But, hope is on the way. With the exception of South Dakota State, Denver will not be facing the overall quality of opponents they faced in their non-conference schedule. According to Team Rankings,  the Summit League is having a down year with a conference rank of 27th out of 32 D1 conferences. Denver should be able to compete within the conference. An early road swing against Omaha and Western Illinois should be a good measuring stick as neither team is projected in the top half of the conference.

And, of course, they must simply play better basketball…and they’re perfectly capable and talented enough to do so.

The holiday break could not have come at a better time. In the old days, before automatic sprinklers, coaches would set game film on fire in the locker room to signal their teams to look forward following a bad game or season. Well, Billups and company could use a hammer to destroy the hard drive containing their first 14 games – because it is time to look forward. The only thing lost in the short term is home court fan support with a slow 5-9 start.

But all this could change as the winter temperatures drop – if Denver can heat up on the court, cut down errors and play to their potential.

As a bonus, the Pioneers might just get starter Jake Krafka back during conference play. His return would provide toughness and experience – just the spark DU needs. And his absence inside, especially defensively, is sorely missed.

Also, let’s not forget it has proven difficult to build a winning basketball culture at DU. Remember, in his first two years, Billups had the best start of any DU men’s basketball coach in Denver history. He has another strong recruiting class coming in next season and his five freshman recruits from this season will be a year older. Sure, he is young and learning on the job but he is surrounded by an experienced, veteran coaching staff. Billups does own this season and the past several years – but this group is not responsible for Denver’s checkered basketball history.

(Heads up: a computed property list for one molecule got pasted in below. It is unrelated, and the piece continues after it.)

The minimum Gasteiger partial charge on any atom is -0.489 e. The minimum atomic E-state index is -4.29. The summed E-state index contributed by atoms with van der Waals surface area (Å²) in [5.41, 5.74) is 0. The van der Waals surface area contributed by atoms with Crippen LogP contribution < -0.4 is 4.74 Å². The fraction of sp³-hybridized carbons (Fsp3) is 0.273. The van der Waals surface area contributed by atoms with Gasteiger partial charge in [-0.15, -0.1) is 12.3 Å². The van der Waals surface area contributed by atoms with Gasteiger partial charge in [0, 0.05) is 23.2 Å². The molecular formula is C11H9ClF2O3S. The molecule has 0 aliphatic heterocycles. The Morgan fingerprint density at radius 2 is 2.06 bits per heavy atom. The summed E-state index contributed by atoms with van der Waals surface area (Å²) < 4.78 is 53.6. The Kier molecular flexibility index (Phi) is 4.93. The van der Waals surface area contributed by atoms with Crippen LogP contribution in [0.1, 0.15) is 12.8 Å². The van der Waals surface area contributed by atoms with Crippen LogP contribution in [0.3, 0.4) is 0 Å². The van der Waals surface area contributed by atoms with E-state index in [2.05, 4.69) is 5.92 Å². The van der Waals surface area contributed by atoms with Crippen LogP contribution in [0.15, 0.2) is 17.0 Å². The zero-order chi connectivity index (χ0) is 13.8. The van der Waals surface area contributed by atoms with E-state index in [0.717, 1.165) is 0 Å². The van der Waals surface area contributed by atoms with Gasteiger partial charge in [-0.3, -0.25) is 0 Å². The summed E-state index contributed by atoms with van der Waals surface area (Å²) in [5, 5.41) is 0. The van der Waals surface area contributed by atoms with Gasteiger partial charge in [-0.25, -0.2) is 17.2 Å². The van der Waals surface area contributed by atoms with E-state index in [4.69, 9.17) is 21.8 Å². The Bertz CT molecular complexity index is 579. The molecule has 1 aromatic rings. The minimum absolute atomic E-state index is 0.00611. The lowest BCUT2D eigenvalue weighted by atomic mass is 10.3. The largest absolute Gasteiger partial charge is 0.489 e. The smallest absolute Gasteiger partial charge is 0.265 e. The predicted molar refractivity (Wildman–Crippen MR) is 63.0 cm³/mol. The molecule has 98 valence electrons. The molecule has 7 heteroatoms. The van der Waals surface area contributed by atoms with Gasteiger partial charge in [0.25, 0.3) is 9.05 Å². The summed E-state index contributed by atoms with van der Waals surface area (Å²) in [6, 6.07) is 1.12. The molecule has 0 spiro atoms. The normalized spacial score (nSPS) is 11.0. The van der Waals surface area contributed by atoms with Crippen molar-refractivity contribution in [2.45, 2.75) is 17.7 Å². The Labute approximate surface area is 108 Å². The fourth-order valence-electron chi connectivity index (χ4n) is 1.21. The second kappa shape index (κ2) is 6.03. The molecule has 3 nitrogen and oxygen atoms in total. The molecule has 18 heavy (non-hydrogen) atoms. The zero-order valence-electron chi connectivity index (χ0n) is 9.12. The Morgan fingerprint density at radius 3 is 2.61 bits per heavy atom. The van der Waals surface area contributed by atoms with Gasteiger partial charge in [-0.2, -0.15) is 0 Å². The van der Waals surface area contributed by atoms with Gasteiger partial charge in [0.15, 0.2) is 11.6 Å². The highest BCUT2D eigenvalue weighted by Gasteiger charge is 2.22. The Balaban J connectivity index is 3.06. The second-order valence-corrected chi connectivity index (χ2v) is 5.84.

So what must DU do in the second part of their season to regain their preseason mojo?

We see five areas for improvement. First, Joe Rosga is the engine for Denver. He does much better on the offensive end working off picks and screens which allow him to square up and get good looks at the basket. Emphasize offensive sets to take advantage of his proven skills. Second, slow down the pace offensively and reduce the turnovers which are giving opponents extra offensive opportunities. Third, Ade Murkey, one of DU’s most skilled players, must step up and play more consistently on both ends of the floor- especially with the absence of Jake Krafka. Fourth, shorten the bench. While this may retard the development of some players, especially freshmen, players need to stay on the floor and play together. Regular rotations push players to ‘own’ what happens when their unit/group is on the floor. Fifth, put the non-conference schedule and results in the rear view mirror. Nearly everything Denver wanted to achieve this year is still in front of the them.

As we said, “The Pioneers must make hay during conference play to make school history and place them opposite South Dakota State University in the playoff bracket.”

While a second place finish ‘feels’ unlikely now based on a 14 game sample size, it still can happen. But Denver must quickly address their shortfalls and inconsistency and get off to a fast start on the road in conference play.

Denver heads to Omaha for the opening of conference play on Friday, December 28th.